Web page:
Maximal isometric muscle strength was measured with Bofors MODEL dynamometer (Bofors Elektronik, Karlskoga, Sweden) mounted in a reproducible standardized setup for four tests: back extension, abdominal flexion, shoulder elevation, and arm abduction [23]. In short, for back extension and abdominal flexion, the participant was standing in an upright position, with relaxed arms, and with a strap attached to a strain gauge dynamometer around the shoulders at the level of deltoid insertion. The pelvis was placed against a plate with the upper edge aligned with the iliac crest. The participant was instructed to tighten the core muscles and with maximal strength bend backward and forward, respectively. For shoulder elevation and arm abduction, the participant was seated in a standardized chair with the back vertical and no floor contact with the feet. The head was positioned anatomically neutral. For shoulder elevation two force dynamometers were placed bilaterally above the shoulders one cm medially to the lateral edge of the acromion, and the participant was instructed to elevate the shoulders with maximal strength. For shoulder abduction, elbows were bent 90 degrees and two force dynamometers were placed bilaterally proximal to the lateral epicondyle, and the participant was instructed to abduct the upper arms with maximal strength. In every test the participant completed three maximal voluntary contractions (MVC) with at least a 30 s break between tests (if the 3rd MVC was 5% higher than the first or second test the participant was instructed to perform another test with a maximum of five tests). The highest value was registered and reported in Newton (N) [23].

2.4.2. Musculoskeletal Pain

Musculoskeletal pain in lower back, upper back, neck, and shoulders was measured using the validated Nordic Musculoskeletal Questionnaire [24]. For each site, participants were asked “how many days have you experienced pain in your [body part] during the last three months?” Response categories were (1) 0 days, (2) 1–7 days, (3) 8–30 days, (4) >30 days, or (5) every day. In addition, the participants rated their pain intensity, “on average, how intense was your pain in [name of body part] during the past three months/past seven days?,” on a 10-point numerical box scale ranging from 0 (no pain) to 9 (worst possible pain) [24].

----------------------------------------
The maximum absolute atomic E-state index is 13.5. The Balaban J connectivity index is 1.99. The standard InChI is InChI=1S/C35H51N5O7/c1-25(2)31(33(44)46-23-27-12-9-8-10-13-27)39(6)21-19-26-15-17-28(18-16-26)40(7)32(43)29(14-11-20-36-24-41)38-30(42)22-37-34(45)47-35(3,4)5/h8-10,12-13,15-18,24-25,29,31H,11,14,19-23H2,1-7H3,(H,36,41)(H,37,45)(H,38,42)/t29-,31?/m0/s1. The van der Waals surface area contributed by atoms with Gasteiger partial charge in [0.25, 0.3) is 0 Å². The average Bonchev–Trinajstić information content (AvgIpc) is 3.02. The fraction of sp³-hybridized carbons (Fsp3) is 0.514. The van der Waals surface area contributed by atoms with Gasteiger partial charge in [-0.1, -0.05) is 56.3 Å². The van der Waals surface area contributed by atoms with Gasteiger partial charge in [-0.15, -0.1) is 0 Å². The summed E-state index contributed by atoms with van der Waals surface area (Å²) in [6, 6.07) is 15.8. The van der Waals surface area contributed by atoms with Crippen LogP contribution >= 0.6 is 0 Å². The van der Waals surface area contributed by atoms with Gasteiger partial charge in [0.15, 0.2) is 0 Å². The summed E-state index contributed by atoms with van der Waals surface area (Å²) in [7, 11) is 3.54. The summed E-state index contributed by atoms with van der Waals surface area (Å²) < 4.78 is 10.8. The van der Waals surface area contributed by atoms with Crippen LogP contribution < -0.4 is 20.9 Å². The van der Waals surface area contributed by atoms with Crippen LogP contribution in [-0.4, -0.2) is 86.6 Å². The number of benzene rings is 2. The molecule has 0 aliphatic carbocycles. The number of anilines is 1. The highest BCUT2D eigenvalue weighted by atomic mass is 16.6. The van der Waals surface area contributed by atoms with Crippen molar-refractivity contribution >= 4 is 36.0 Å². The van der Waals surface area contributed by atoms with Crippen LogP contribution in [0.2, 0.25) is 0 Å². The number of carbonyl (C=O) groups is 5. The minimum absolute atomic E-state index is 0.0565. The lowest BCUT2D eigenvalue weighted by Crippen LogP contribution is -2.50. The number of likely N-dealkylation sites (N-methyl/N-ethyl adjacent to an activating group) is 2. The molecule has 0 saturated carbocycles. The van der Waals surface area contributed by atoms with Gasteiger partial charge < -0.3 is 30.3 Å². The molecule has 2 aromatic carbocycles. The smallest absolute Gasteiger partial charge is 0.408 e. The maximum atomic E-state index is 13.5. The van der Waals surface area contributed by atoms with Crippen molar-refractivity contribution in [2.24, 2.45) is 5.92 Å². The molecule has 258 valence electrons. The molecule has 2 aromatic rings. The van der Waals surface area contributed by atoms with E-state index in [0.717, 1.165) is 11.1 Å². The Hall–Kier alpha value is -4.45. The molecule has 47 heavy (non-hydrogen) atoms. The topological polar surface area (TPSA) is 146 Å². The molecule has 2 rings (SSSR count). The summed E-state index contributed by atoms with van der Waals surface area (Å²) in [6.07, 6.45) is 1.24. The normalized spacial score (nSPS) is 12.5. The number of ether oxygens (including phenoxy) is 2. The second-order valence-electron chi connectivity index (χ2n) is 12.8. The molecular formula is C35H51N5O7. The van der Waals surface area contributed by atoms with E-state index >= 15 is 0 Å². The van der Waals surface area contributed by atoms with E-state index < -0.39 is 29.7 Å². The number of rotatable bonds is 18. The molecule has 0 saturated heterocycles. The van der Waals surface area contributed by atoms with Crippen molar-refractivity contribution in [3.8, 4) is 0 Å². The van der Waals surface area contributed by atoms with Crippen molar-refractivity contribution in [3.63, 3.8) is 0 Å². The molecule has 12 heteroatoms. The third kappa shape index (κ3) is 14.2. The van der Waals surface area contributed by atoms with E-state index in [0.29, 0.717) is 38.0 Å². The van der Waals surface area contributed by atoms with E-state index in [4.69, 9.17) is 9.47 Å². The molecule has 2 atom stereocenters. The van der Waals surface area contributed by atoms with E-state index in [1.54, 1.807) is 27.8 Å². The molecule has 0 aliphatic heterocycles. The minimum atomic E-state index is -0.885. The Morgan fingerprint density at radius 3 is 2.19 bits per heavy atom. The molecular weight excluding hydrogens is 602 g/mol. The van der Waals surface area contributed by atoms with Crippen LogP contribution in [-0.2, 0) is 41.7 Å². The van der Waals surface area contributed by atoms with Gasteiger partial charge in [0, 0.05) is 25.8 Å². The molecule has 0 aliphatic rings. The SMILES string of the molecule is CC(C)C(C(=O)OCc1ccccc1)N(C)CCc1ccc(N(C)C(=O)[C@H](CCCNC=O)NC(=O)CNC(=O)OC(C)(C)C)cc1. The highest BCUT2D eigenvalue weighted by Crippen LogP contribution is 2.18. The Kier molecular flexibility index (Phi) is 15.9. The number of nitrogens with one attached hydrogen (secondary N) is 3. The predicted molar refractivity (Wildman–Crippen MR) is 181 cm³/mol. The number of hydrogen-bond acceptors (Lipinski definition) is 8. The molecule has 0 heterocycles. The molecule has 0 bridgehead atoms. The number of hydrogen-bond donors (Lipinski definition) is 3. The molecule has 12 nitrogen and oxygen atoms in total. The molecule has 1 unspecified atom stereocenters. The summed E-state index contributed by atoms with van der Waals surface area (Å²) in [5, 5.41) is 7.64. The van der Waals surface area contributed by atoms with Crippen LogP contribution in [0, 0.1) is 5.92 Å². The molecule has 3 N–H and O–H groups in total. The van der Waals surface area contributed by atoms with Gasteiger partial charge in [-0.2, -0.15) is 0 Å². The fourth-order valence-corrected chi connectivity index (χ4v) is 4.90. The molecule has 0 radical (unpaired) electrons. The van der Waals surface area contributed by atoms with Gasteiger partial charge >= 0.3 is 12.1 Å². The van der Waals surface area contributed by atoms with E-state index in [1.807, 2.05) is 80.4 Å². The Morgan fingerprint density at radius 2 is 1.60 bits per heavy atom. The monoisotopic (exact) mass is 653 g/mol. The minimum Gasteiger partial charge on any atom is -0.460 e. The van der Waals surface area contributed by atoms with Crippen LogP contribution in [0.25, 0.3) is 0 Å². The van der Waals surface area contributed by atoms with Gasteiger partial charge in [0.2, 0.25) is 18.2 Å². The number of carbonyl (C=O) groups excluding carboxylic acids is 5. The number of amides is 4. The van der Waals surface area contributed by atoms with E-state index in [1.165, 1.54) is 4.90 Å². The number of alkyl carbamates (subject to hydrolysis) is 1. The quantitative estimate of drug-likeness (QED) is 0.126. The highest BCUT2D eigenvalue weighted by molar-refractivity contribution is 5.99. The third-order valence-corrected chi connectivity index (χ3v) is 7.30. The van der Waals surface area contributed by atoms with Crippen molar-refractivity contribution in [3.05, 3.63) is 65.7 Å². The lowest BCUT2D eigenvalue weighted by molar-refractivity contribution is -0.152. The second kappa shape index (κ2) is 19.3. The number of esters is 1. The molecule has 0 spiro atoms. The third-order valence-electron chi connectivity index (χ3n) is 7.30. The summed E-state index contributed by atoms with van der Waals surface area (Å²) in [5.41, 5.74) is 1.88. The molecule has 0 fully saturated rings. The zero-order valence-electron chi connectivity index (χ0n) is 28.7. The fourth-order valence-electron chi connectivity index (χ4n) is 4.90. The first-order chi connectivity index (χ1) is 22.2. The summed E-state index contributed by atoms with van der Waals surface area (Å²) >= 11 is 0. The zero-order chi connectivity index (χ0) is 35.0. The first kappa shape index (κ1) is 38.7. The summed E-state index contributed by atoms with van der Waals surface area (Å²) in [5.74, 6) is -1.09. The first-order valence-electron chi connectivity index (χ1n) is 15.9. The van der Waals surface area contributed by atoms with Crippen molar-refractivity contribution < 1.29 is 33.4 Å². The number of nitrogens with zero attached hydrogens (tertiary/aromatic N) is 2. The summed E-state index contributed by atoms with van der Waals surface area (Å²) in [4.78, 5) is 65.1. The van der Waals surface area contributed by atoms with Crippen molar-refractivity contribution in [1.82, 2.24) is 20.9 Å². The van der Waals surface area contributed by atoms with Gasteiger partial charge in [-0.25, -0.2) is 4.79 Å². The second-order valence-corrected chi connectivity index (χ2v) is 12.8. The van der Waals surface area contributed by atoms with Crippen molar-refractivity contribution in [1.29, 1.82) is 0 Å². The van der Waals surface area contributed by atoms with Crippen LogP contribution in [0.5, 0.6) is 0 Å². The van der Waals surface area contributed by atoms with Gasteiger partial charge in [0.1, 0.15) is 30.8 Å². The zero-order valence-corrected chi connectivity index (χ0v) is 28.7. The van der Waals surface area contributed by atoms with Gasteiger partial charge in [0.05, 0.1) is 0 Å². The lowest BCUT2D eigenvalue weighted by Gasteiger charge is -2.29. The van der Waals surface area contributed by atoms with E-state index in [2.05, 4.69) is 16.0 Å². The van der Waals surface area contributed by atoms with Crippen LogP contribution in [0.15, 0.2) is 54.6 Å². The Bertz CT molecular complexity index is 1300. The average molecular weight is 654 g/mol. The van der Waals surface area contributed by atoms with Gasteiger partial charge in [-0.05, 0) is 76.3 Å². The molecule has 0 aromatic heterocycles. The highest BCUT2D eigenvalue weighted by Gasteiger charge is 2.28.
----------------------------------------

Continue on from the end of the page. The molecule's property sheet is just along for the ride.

A pain index of the past three months, ranging from 0 to 100%, was calculated for all subjects not lost to follow-up. Additionally 11 participants were excluded from this analysis because not all the required questions for the index calculation were answered, resulting in a total of 261 subjects included (130 for TG, 131 for CG, and 75 for TG ≥ 70%). The pain index was calculated as average normalized values of the four above-mentioned body regions, as the sum of intensity and duration with equal weight. For duration, answers were recorded as follows: 0 days = 0, 1–7 days = 4, 8–30 days = 19, >30 days = 60, and every day = 90. Zero equals 0% and 90 equals 50%. For intensity, 0 on the scale of 0–9 equals 0% and 9 equals 50% [25].

2.5. Adherence

Attendance to the weekly supervised training sessions at the workplace for the TG was recorded by the instructor and applied to calculate adherence, defined as the number of attended training sessions out of possible training sessions within the one-year intervention. For a per-protocol analysis, we defined an inclusion criterion to be an adherence in the training sessions performed at the workplace of ≥70% [26].

2.6. Statistics